From Thursday, all pubs, bars, restaurants and other hospitality venues in England must close by 10pm.
- Whitty said there was a "very hard balance" to be struck between preventing the NHS from being "overwhelmed by a huge spike" in cases and a second economic lockdown that could cause unemployment, poverty and deprivation, outcomes which would bring their own "long-term health effects".
He stressed this was not a "general instruction to stay at home", telling MPs: "In key public services - and in all professions where homeworking is not possible, such as construction or retail - people should continue to attend their workplaces". The size of gatherings is being curtailed, with weddings limited to 15 people instead of 30.
On Monday, the government reported 4300 new confirmed cases, the highest number since May.
Britain's Prime Minister Boris Johnson.
The poll, which surveyed 3,436 British adults, also found that 78% of people supported the new measures and 53% would blame themselves if the United Kingdom was overwhelmed by a second wave of cases.
Johnson stopped short of imposing another full lockdown, as he did in March, but warned that further measures could come if the disease is not suppressed. It was eased starting in June as cases began to fall, but that trend has now been reversed.
Or freezing the planned re-opening of the economy, such as a return to work in offices that the PM urged only days ago or permission for us to go to football and other sports matches and attend business exhibitions.
CDC backtracks on new guidance on how coronavirus spreads through air
They said the CDC is planning to clarify the agency's thinking, but it did not immediately release a statement or revision. They also updated the guidance that particles can remain in the air longer and travel farther than originally thought.
Chief Executive of trade body UKHospitality Kate Nicholls said before the announcement that the restrictions were "another crushing blow" for many businesses.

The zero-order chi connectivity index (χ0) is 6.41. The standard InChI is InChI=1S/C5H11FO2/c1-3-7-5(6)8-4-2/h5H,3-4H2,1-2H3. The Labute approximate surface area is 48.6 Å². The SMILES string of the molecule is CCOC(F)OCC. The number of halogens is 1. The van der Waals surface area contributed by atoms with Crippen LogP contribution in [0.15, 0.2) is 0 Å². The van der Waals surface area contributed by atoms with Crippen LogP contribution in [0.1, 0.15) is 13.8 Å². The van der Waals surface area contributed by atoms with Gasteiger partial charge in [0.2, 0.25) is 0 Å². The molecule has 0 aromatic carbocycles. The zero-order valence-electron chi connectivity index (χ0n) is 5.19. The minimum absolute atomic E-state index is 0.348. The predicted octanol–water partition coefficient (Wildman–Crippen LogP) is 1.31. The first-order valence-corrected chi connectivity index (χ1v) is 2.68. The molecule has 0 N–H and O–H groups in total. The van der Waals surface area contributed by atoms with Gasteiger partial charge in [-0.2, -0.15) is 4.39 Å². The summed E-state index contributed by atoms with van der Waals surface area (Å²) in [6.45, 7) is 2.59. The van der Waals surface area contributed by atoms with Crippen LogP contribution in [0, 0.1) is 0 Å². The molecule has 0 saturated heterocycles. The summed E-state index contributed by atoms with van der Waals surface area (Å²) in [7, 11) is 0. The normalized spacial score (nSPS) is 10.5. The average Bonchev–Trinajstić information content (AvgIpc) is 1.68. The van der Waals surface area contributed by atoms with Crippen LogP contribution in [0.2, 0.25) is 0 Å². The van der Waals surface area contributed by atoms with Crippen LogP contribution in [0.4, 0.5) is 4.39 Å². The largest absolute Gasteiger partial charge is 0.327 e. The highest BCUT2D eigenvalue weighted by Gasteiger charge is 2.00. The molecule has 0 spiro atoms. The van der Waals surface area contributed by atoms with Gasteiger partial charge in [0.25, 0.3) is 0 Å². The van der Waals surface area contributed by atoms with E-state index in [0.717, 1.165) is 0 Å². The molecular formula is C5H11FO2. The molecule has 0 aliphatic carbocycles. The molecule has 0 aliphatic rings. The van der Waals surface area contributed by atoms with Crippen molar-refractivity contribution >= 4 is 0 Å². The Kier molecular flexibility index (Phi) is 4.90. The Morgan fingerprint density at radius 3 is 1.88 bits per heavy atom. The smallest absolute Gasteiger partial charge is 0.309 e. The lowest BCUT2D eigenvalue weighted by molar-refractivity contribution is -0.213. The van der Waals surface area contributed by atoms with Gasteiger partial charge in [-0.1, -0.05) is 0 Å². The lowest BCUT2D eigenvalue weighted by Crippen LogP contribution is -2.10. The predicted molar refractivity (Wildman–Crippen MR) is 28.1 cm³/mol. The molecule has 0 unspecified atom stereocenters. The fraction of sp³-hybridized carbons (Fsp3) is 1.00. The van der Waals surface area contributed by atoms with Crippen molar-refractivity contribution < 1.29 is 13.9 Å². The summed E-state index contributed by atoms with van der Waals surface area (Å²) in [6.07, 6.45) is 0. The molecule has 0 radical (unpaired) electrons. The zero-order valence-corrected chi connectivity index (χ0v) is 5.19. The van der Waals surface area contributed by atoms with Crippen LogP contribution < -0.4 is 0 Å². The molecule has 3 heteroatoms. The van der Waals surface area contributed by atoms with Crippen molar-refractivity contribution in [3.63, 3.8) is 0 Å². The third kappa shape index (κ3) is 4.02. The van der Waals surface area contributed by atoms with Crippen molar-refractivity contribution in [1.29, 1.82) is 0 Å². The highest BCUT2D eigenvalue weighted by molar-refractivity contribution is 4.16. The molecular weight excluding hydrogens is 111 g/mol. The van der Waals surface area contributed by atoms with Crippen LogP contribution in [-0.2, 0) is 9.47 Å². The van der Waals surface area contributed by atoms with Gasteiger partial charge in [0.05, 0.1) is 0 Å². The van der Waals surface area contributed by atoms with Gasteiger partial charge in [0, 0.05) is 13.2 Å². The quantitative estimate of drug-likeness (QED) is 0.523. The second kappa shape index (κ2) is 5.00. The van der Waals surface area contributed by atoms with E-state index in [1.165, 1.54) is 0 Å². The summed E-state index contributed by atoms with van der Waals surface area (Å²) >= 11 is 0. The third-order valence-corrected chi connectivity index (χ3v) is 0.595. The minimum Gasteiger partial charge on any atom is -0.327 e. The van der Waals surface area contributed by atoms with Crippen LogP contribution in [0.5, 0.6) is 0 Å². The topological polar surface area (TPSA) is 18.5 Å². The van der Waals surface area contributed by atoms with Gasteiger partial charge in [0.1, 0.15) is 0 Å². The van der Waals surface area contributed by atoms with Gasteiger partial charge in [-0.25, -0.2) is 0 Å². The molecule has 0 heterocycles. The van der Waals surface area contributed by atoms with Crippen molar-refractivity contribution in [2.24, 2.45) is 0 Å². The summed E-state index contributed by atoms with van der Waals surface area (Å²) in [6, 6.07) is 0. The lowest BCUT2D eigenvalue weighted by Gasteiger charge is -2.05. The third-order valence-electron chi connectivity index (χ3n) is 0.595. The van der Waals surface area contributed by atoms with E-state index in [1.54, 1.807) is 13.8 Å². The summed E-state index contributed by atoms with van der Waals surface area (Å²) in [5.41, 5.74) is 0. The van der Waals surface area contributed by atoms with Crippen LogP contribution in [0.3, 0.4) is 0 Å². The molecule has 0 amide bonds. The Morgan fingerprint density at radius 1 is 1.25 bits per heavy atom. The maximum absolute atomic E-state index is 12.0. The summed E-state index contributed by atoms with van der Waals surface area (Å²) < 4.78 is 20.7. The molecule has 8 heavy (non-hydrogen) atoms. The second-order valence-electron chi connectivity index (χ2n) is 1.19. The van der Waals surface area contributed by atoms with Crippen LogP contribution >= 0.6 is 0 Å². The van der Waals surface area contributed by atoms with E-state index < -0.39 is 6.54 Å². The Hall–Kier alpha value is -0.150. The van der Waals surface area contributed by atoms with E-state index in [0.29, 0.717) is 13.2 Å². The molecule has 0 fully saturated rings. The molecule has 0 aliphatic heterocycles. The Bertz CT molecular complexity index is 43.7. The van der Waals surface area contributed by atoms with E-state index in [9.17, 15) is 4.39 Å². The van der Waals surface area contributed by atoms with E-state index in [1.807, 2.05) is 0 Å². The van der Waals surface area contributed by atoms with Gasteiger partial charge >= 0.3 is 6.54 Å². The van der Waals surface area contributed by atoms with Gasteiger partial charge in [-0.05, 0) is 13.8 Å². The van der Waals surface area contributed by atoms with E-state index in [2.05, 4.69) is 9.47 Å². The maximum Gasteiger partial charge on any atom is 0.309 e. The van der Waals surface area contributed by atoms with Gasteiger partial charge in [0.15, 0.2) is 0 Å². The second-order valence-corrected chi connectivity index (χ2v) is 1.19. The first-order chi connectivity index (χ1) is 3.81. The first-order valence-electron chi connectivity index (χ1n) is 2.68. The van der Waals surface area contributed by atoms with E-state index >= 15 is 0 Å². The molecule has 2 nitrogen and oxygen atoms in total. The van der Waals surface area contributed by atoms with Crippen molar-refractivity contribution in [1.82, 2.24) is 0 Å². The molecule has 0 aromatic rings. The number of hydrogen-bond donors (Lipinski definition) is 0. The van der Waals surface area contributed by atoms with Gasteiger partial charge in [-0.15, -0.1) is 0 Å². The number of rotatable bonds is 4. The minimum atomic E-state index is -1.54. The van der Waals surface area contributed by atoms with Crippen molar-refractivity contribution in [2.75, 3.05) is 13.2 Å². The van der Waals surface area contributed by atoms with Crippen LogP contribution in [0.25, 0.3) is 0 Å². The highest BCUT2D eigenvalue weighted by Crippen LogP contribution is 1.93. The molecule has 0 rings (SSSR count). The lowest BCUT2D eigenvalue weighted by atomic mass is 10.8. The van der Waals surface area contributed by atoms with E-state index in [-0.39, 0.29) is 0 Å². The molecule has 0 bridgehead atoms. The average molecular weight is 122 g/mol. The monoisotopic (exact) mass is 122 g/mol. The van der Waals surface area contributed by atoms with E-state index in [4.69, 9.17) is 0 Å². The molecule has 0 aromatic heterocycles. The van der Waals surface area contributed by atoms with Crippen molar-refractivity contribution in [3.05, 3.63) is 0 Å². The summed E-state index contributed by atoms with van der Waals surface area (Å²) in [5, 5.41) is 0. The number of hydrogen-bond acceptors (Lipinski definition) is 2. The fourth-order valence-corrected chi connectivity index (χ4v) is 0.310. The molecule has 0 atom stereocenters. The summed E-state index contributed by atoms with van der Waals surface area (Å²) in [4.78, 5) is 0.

In total, 45% of people said the lockdown rules "do not go far enough".
Britain has Europe's highest death toll in the pandemic, with over 41,800 deaths, according to a tally by Johns Hopkins University.
"This virus is a fact of our lives", he said.
These measures will be ample if the government and its advisers have been scaremongering with their warnings that the second wave is upon us, which is what some credible data scientists and epidemiologists have been saying. "It's a carrot to encourage responsible behaviour".
The government is hoping to slow the spread of COVID-19, which last week pushed new cases to levels not seen since early May.
In a telecasted declaration on Monday, the UK's clinical consultant Sir Patrick Vallance stated with "cases doubling roughly every seven days", there might be 50,000 new cases a day by mid-October if the surge continues unabated.
"We are seeing a rate of increase across the great majority of the country, this is not someone else's problem". "This is all of our problem". The U.K. reported a seven-day average of 21 deaths a day last week, compared with a peak of 942 on April 10. It also said those breaking quarantines could face fines up to GBP10,000 (USD12,800). While ministers tout the record numbers of tests being performed, there are widespread reports of people having to travel hundreds of miles for tests or tests being voided because it's taking labs too long to process them.